Our attitude towards anti-social behaviour also needs to change.  We are so quick to just hand over the responsibility for violence and anti-social behaviour to the police without socially, and as a community,  nipping it in the bud.We need to publicly disapprove when a child plays their music on the bus, or hangs around the street when you consider it far too late for them to be out. We need to educate these kids not to idolise gangster rappers for their grimy lyrics and material objects they've acquired but for their musical knowledge, poetic use of the English language and the voice they have gained through their talent.

I'm fed up of feeling intimidated by these people, I'm fed up of being un-phased about stabbings and muggings up and down the country. I'm fed up of the street talk, and the terrible slang grammar, I'm fed up of the excuses these kids are giving that they've learned from someone else.

My parents married young (19), had no money and ended up on a terrible council estate in Kidbrooke, London. (see above) My sister and brother were born and spend the first few years of their life on this council estate in the late 70s early 80s. I have 2 brother and a sister and none of us would think its acceptable to even think about vandalising, looting or setting fire to stuff, let alone actually do it. The difference between those kids/families yesterday and my own family is we didn't demand a better life from the government,  my parents never felt  like they were owed anything, My parents taught us right from wrong, they sat and spoke to us, we had a meal at the table every night- without the telly on, we went to bed at times according to our age, but never past 9pm (even at 16) My mother would phone the parents of the people I hung around with to make sure they were a) real b) would look after me. My father followed jobs around the country, rather than waiting for the 'right one to come along' We were poor as a family, we had no central heating in our freezing house for 10 years. We could never go on school trips, or afford hot school dinners everyday. We just got on with it.  Any inappropriate behaviour was either nipped in the bud or failing that a deep, long winded  conversation about what we were doing was had.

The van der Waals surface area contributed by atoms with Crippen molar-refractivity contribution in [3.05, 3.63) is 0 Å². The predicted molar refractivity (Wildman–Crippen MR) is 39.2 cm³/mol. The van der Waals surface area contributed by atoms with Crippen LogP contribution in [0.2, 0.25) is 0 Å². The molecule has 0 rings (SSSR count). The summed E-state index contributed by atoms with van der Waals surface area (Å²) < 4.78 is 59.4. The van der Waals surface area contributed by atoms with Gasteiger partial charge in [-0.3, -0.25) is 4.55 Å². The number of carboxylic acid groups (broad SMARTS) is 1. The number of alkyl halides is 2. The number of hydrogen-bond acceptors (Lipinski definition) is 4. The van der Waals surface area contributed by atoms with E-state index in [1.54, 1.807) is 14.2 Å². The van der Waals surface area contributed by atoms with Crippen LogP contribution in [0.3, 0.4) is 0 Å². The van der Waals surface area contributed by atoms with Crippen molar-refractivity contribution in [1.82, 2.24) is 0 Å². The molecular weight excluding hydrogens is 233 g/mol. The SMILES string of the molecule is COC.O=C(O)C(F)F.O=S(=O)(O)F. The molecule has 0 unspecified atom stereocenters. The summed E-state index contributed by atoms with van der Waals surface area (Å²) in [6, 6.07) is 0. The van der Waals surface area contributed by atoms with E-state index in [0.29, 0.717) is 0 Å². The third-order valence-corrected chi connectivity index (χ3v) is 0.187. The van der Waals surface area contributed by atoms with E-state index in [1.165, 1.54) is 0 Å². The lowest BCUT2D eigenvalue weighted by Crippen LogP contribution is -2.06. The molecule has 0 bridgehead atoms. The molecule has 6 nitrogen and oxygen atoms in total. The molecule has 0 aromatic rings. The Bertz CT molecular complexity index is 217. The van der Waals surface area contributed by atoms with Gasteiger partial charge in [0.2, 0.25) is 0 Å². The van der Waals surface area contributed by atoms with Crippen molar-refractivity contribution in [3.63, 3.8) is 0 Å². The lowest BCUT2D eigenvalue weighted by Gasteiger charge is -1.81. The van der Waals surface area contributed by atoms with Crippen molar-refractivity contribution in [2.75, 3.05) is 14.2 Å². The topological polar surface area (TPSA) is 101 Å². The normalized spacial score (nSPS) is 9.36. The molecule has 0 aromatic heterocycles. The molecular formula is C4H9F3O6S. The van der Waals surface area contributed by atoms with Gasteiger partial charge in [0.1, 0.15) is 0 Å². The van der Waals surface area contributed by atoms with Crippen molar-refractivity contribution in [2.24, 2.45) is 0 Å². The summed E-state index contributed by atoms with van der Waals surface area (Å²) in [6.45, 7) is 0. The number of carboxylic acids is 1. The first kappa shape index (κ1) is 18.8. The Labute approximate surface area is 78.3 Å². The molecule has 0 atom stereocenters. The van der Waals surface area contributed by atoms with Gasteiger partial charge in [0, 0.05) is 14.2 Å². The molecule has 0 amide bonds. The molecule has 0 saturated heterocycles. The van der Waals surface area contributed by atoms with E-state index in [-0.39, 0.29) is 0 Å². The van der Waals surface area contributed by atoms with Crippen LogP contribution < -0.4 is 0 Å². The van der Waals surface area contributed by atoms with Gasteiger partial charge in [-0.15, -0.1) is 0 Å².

I was the same age as the kids who killed Jamie Bulger. And the night it hit the news I remember (bearing in mind I was 10) my mum asking me if I would kill anyone. I remember being surprised at her question, of course I hadn't even delved into the emotion of hatred, let alone death.  but ultimately, my mum wasn't checking to see if would kill anyone, but was keen to explore our thoughts around the dinner table about why these young boys did what they did. During those many conversations on varying subjects I learned my parent's and sibling's thoughts, and built on my own thoughts and feelings on situations that effected me, our family and the world around us.

I'm really shocked by what has happened but the lack of action against anti-socialism within communities and an obsession with success measured by material possessions, mixed with a group of people with a similar mindsets in overcrowded, secluded housing estates with several generations people inside.... it was bound to happen sooner or later. 

The above videos where taken by sky reporter Mark Stone, and I think they are brave and a little bit genius.

1 comment:

Danielle said...

Thank you for this, someone needed to say it.

I've never felt unsafe or uncomfortable in London until now (not really even when 7/7 was happening, I was more angry than scared). I am truly appalled by what has occurred over the past few days and I can only hope that it stops soon before any more damage is done.

I love this city with all my heart and I just wish that these horrible people would show some respect towards the appropriate things - their families, their communities, their culture and history instead of trying to impress their idiot friends by destroying everything around them, including law-abiding peoples futures not to mention their own and that of their communities.

It's just all so sad.